Down Goes the Dollar (Um, More, That Is)
It's official, the Fed has a world reputation as the weakasses of central banking. While most central banks have reigned in the manic money-printing, the Fed continues to show that they're intent on flexing their money-printing muscle, even if it destroys the dollar in the process.
Can someone please let them know that this will not work anymore now that the world is waking up? Please?
The dollar dropped the most against the euro in more than a month and reached a 14-month low on speculation the Federal Reserve will trail other central banks in boosting interest rates.
Sterling rose against all of its major rivals this week on signs the Bank of England may suspend quantitative easing, reducing concern it’s flooding the market with new currency. The dollar slid as minutes of the Fed’s September meeting showed some policy makers were open to boosting purchases of mortgage- backed securities. The greenback may extend its decline when the central bank releases its Beige Book business survey next week.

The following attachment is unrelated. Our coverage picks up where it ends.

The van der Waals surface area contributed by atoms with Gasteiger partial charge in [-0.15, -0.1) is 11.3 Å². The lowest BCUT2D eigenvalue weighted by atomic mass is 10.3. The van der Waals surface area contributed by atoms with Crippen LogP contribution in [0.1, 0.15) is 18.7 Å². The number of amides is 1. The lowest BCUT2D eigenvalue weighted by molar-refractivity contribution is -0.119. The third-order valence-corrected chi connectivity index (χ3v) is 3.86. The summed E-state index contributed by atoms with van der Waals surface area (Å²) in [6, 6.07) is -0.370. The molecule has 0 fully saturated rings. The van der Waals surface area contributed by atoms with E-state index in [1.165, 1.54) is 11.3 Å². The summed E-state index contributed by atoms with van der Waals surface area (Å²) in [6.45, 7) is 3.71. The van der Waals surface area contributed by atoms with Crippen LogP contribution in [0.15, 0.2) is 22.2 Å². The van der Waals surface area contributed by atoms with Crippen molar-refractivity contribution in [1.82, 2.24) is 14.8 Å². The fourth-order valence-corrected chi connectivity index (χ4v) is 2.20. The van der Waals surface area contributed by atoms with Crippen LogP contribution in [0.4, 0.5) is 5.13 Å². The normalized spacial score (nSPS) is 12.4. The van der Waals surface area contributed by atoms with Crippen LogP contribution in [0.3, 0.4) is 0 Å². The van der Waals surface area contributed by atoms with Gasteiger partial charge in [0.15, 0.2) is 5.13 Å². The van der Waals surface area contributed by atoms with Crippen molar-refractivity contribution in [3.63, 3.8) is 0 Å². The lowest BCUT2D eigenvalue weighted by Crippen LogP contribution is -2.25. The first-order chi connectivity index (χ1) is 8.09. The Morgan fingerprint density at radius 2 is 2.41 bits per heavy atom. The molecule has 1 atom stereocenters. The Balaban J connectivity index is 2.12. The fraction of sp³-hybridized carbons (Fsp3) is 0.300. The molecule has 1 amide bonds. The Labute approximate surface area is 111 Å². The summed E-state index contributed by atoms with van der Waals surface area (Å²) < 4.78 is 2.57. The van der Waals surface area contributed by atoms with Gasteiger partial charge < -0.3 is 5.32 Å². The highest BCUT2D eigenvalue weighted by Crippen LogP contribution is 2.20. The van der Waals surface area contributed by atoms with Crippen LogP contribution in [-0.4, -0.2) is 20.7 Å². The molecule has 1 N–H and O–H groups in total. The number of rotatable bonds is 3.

“There’s no good news for the dollar,” said Dale Thomas, head of currencies in London at Insight Investment Management, which oversees about $121 billion. “The underlying trend is still for a gradual recovery of the global economy and a weak dollar.” The dollar will remain a “funding currency” for investors to buy higher-yielding assets as U.S. borrowing costs stay low, Thomas said.
The dollar fell 1.2 percent this week to $1.4905 per euro, from $1.4732 on Oct. 9, in the biggest drop since a 1.9 percent decline during the week ended Sept. 11. The U.S. currency touched $1.4968 on Oct. 15, the weakest level since Aug. 13, 2008. The yen declined 1.2 percent to 90.89 versus the dollar, from 89.78, in its biggest decline since Aug. 7. Japan’s currency depreciated 2.3 percent to 135.48 per euro, compared with 132.25 a week earlier.
Oh forget it. I think we all saw this coming from a mile away.